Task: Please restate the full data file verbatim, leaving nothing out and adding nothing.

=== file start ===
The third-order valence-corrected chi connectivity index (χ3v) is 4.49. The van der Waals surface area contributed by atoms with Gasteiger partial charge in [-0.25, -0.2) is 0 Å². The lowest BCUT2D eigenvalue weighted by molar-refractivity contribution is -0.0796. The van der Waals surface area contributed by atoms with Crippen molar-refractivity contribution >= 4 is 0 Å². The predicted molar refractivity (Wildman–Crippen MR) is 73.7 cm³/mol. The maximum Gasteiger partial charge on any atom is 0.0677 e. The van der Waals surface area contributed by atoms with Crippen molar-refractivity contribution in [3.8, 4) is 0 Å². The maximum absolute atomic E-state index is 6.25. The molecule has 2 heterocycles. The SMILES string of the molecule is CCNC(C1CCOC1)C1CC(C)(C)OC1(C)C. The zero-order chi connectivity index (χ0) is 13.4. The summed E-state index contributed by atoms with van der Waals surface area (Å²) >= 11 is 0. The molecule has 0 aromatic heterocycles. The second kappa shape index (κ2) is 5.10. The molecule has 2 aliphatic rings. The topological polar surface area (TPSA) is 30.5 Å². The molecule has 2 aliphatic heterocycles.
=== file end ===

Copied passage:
The third-order valence-corrected chi connectivity index (χ3v) is 4.49. The van der Waals surface area contributed by atoms with Gasteiger partial charge in [-0.25, -0.2) is 0 Å². The lowest BCUT2D eigenvalue weighted by molar-refractivity contribution is -0.0796. The van der Waals surface area contributed by atoms with Crippen molar-refractivity contribution >= 4 is 0 Å². The predicted molar refractivity (Wildman–Crippen MR) is 73.7 cm³/mol. The maximum Gasteiger partial charge on any atom is 0.0677 e. The van der Waals surface area contributed by atoms with Crippen molar-refractivity contribution in [3.8, 4) is 0 Å². The maximum absolute atomic E-state index is 6.25. The molecule has 2 heterocycles. The SMILES string of the molecule is CCNC(C1CCOC1)C1CC(C)(C)OC1(C)C. The zero-order chi connectivity index (χ0) is 13.4. The summed E-state index contributed by atoms with van der Waals surface area (Å²) >= 11 is 0. The molecule has 0 aromatic heterocycles. The second kappa shape index (κ2) is 5.10. The molecule has 2 aliphatic rings. The topological polar surface area (TPSA) is 30.5 Å². The molecule has 2 aliphatic heterocycles.